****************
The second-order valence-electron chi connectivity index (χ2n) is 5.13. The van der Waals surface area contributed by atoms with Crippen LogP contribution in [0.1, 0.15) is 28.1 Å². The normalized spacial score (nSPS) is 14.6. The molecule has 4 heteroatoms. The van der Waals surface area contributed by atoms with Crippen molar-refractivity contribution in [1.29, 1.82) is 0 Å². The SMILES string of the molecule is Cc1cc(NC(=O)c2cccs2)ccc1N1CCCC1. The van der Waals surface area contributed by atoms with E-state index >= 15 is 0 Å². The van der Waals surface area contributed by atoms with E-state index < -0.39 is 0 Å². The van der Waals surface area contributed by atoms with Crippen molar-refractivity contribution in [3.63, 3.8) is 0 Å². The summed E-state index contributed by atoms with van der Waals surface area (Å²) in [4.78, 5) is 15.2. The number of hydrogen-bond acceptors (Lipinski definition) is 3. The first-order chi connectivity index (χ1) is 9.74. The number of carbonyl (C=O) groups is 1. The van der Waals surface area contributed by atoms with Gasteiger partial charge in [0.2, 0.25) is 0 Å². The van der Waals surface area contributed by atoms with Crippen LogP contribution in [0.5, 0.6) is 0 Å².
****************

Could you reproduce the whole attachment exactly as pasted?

The second-order valence-electron chi connectivity index (χ2n) is 5.13. The van der Waals surface area contributed by atoms with Crippen LogP contribution in [0.1, 0.15) is 28.1 Å². The normalized spacial score (nSPS) is 14.6. The molecule has 4 heteroatoms. The van der Waals surface area contributed by atoms with Crippen molar-refractivity contribution in [1.29, 1.82) is 0 Å². The SMILES string of the molecule is Cc1cc(NC(=O)c2cccs2)ccc1N1CCCC1. The van der Waals surface area contributed by atoms with E-state index >= 15 is 0 Å². The van der Waals surface area contributed by atoms with E-state index < -0.39 is 0 Å². The van der Waals surface area contributed by atoms with Crippen molar-refractivity contribution in [3.63, 3.8) is 0 Å². The summed E-state index contributed by atoms with van der Waals surface area (Å²) in [4.78, 5) is 15.2. The number of hydrogen-bond acceptors (Lipinski definition) is 3. The first-order chi connectivity index (χ1) is 9.74. The number of carbonyl (C=O) groups is 1. The van der Waals surface area contributed by atoms with Gasteiger partial charge in [0.2, 0.25) is 0 Å². The van der Waals surface area contributed by atoms with Crippen LogP contribution in [0.5, 0.6) is 0 Å².